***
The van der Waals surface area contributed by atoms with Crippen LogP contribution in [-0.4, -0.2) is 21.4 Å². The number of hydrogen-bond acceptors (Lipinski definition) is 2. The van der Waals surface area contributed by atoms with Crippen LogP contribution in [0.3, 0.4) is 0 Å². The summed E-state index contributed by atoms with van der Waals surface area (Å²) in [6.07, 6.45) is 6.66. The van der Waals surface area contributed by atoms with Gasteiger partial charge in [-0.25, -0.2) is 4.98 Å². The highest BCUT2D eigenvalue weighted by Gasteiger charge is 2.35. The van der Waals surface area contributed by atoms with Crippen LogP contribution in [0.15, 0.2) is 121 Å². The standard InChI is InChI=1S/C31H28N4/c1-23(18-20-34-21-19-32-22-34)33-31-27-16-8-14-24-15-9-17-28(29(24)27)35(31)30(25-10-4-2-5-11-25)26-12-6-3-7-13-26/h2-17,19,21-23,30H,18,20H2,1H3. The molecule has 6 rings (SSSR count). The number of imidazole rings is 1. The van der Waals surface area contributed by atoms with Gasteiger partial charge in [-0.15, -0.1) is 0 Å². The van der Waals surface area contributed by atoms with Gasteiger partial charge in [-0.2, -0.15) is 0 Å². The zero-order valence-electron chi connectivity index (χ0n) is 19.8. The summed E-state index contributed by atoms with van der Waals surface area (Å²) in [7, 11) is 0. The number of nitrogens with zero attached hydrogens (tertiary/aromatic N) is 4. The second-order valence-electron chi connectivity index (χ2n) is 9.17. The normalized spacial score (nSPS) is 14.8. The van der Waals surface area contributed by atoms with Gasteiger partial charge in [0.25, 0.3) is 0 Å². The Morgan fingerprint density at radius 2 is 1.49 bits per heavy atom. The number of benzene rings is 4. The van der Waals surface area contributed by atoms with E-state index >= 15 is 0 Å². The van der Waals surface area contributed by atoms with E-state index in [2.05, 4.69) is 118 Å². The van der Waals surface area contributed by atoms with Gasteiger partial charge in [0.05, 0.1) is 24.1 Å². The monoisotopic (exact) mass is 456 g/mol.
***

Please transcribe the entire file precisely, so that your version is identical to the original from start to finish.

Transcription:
The van der Waals surface area contributed by atoms with Crippen LogP contribution in [-0.4, -0.2) is 21.4 Å². The number of hydrogen-bond acceptors (Lipinski definition) is 2. The van der Waals surface area contributed by atoms with Crippen LogP contribution in [0.3, 0.4) is 0 Å². The summed E-state index contributed by atoms with van der Waals surface area (Å²) in [6.07, 6.45) is 6.66. The van der Waals surface area contributed by atoms with Gasteiger partial charge in [-0.25, -0.2) is 4.98 Å². The highest BCUT2D eigenvalue weighted by Gasteiger charge is 2.35. The van der Waals surface area contributed by atoms with Crippen LogP contribution in [0.15, 0.2) is 121 Å². The standard InChI is InChI=1S/C31H28N4/c1-23(18-20-34-21-19-32-22-34)33-31-27-16-8-14-24-15-9-17-28(29(24)27)35(31)30(25-10-4-2-5-11-25)26-12-6-3-7-13-26/h2-17,19,21-23,30H,18,20H2,1H3. The molecule has 6 rings (SSSR count). The number of imidazole rings is 1. The van der Waals surface area contributed by atoms with Gasteiger partial charge in [-0.15, -0.1) is 0 Å². The van der Waals surface area contributed by atoms with Gasteiger partial charge in [-0.2, -0.15) is 0 Å². The zero-order valence-electron chi connectivity index (χ0n) is 19.8. The summed E-state index contributed by atoms with van der Waals surface area (Å²) in [7, 11) is 0. The number of nitrogens with zero attached hydrogens (tertiary/aromatic N) is 4. The second-order valence-electron chi connectivity index (χ2n) is 9.17. The normalized spacial score (nSPS) is 14.8. The van der Waals surface area contributed by atoms with Gasteiger partial charge in [0.25, 0.3) is 0 Å². The Morgan fingerprint density at radius 2 is 1.49 bits per heavy atom. The number of benzene rings is 4. The van der Waals surface area contributed by atoms with E-state index >= 15 is 0 Å². The van der Waals surface area contributed by atoms with E-state index in [2.05, 4.69) is 118 Å². The van der Waals surface area contributed by atoms with Gasteiger partial charge in [0.05, 0.1) is 24.1 Å². The monoisotopic (exact) mass is 456 g/mol.